Wernher von Braun
Posted By: mamabear In Response To: Werner von Braun (joe freedman)
Date: Wednesday, 2 December 2009, at 5:43 p.m.
In Response To: Werner von Braun (joe freedman)
Joe Freedman writes, and I agree: The ones with the courage to take a moral stand -- those are the heros. For Von Braun, that courage was a learned skill.
From an article about the FBI's files on him (more info if anyone is still interested in this discussion):
Despite being under constant surveillance and enduring relentless attacks on his character, von Braun had nothing but praise for his adopted country. When one person wrote him, suggesting that severe measures be taken with people who opposed national interests, he wrote back, “Years of direct exposure to the Hitler regime, and its excesses, taught me a few unforgettable lessons and made me solidly opposed to any form of government which would deprive man of human dignity.” ...
Von Braun had suffered in silence, for decades, [because his new "employers" needed him to shut up about his past, for fear of killing NASA entirely, or so they said] for the dream of sending a man to the moon. In 1968 the huge Saturn V rocket was at Cape Canaveral waiting to be launched. All systems were go and it would have been virtually impossible to kill the program at that point. Von Braun, realizing this, seized the opportunity to do something he had waited years for. The German government had quietly been investigating rumors and collecting documents concerning his war time past. In February of 1969 he appeared at the German Embassy in New Orleans to answer the accusations. The Embassy was supplied with the relevant files from the FBI, the CIA, the Army, and the German Archives. After days of intensive probing and questioning, Werhner von Braun was completely exonerated.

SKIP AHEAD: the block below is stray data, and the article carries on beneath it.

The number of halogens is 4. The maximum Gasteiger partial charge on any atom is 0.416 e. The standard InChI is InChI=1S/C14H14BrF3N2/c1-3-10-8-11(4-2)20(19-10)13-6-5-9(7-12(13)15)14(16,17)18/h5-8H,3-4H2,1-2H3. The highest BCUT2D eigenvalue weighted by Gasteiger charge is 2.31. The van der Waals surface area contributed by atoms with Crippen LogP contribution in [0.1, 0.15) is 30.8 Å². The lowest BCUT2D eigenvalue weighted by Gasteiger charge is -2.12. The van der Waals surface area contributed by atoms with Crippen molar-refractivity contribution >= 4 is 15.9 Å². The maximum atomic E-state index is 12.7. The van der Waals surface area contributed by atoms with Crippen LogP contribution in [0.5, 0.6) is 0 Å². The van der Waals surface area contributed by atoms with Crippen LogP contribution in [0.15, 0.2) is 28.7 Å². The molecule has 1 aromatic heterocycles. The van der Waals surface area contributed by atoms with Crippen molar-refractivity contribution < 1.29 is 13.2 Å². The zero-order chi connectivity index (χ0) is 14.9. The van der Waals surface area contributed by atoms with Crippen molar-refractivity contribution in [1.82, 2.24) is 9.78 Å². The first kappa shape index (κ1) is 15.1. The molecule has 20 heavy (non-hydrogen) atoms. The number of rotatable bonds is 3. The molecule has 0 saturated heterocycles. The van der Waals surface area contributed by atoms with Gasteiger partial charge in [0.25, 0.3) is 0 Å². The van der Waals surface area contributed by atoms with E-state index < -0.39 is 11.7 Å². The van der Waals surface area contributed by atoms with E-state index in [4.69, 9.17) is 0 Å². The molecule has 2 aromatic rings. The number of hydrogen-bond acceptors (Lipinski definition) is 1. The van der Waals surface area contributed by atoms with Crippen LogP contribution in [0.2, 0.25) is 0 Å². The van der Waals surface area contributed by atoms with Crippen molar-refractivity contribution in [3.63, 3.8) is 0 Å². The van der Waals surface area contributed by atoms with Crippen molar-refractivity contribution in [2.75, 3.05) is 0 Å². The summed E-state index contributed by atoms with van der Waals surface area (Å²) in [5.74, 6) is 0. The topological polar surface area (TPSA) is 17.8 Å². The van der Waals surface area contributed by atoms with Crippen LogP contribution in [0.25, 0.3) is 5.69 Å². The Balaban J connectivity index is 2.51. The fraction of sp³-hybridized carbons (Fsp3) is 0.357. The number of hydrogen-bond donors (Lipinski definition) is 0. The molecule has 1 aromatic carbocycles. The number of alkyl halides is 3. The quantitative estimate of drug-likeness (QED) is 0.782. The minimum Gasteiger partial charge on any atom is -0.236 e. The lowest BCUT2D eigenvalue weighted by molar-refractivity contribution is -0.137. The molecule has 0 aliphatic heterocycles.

It barely made the news.
Von Braun a very soft target indeed if we're looking for someone to call a hypocrite, or whatever else we want to throw around, but I prefer to think of someone who made a huge, and rare, leap of personal progress in his thinking. Then he acted on it in a way that led, or was designed to lead, to as much redemption as was possible given how large everything, good and bad, that he did tended to be. No, he's not the kind of hero like ...hmmm, who can we agree was a completely untainted hero, anyway?
And on a lighter note, here is a Lehrer tune that describes much better what the bot-operators are doing to online BG: Poisoning Pigeons in the Park
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